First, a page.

Submission Guidelines: Send unpublished poems in the body of an email (NO ATTACHMENTS) to nvneditor[at] No simultaneous submissions. Use "Verse News Submission" as the subject line. Send a brief bio. No payment. Authors retain all rights after 1st-time appearance here. Scroll down the right sidebar for the fine print.

Tuesday, March 01, 2016


by J.D. Smith

     “Donald Trump may have some controversial political views, but as the above video shows, the 69-year-old presidential candidate (and aspiring movie star) has great taste in film — even if some of his cinematic interpretations are a bit unconventional. Long before he was the star of NBC’s The Apprentice or the unlikely leader of the Republican presidential primary, Trump was a mere celebrity billionaire, which gave him time to participate in a mini-documentary project with Oscar-winning documentarian Errol Morris. The Fog of War and The Thin Blue Line director spent five days in 2002 with a litany of celebrities and dignitaries, filming them as they talked about their favorite movies.  . . . One interview that didn’t make the final cut was Trump talking about his favorite movie, the 1941 classic Citizen Kane.” —Jordan Zakarin, Yahoo! Movies, Sept. 9, 2015.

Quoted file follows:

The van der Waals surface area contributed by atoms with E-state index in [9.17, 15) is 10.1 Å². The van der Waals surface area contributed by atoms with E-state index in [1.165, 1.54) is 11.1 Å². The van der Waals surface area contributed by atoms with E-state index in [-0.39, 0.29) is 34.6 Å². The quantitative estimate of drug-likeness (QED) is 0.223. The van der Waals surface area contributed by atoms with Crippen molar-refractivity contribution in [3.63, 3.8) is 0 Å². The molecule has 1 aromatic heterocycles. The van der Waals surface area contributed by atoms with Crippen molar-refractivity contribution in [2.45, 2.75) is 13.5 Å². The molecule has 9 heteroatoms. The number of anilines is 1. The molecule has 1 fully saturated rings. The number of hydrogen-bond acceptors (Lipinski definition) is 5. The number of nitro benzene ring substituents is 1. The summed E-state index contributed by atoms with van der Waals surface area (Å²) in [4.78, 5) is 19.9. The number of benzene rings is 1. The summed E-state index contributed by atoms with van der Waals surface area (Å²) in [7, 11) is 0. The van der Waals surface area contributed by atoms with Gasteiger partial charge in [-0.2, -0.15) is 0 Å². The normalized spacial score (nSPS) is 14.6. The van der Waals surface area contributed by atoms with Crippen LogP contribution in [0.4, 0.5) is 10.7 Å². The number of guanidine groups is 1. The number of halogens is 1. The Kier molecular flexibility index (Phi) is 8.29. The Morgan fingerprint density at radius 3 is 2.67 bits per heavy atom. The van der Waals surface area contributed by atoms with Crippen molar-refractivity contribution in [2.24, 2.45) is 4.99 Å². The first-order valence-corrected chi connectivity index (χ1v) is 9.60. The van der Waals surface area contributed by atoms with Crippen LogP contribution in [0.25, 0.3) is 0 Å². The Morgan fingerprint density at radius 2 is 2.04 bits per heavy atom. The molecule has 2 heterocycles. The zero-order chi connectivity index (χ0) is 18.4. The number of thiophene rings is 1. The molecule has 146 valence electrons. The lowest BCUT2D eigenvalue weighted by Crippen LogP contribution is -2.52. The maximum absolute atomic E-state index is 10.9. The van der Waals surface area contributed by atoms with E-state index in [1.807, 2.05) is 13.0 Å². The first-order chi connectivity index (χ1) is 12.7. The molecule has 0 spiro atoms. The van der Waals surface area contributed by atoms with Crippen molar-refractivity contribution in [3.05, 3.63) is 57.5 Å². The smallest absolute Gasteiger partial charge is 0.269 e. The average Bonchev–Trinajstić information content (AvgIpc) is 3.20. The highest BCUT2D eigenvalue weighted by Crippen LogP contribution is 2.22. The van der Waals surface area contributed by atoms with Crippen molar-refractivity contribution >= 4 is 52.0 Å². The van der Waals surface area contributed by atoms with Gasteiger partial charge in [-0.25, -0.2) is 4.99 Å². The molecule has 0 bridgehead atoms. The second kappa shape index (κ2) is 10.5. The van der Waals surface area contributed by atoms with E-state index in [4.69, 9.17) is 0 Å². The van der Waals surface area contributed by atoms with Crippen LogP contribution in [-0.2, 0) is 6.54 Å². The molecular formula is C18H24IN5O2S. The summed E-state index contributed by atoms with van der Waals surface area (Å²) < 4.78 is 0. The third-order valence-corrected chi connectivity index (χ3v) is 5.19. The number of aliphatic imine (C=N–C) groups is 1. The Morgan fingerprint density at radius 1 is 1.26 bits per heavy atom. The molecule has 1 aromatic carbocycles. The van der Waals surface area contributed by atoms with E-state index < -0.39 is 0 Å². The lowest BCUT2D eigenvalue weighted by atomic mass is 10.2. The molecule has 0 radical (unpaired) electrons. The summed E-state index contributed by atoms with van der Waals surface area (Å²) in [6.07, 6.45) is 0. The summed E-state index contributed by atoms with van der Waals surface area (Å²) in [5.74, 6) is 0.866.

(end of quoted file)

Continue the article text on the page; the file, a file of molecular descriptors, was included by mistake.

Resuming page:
"The Movie Movie, an aborted project [by filmmaker Errol Morris], is based on the idea of taking Donald Trump, Mikhail Gorbachev and others and putting them in the movies they most admire. Isn't it possible that in an alternative universe Donald Trump actually starred in Citizen Kane?" —Errol Morris: Aborted Projects      


Who burned his sled? That would explain
The wisps of hair coiffed like a mane,
The name writ large on thrusting towers,
His rating of his works and powers.
Who wouldn’t take up his refrain?

A loser, say, without a brain
And envious he can’t obtain
Fresh wives imported like cut flowers.
     (Who burned his sled?)

A nation may endure a reign
Of fire once tended with some pain
Outlasting its appointed hours
Yet starved, for all that it devours.
The question holds fast like a stain—
       Who burned his sled?

J.D. Smith’s third collection of poems Labor Day at Venice Beach was published in 2012; his first humor collection Notes of a Tourist on Planet Earth the following year.. His poems have appeared in journals and sites including 99 Poems for the 99 Percent, Nimrod, Tar River Poetry, Texas Review, and Dark Mountain 3.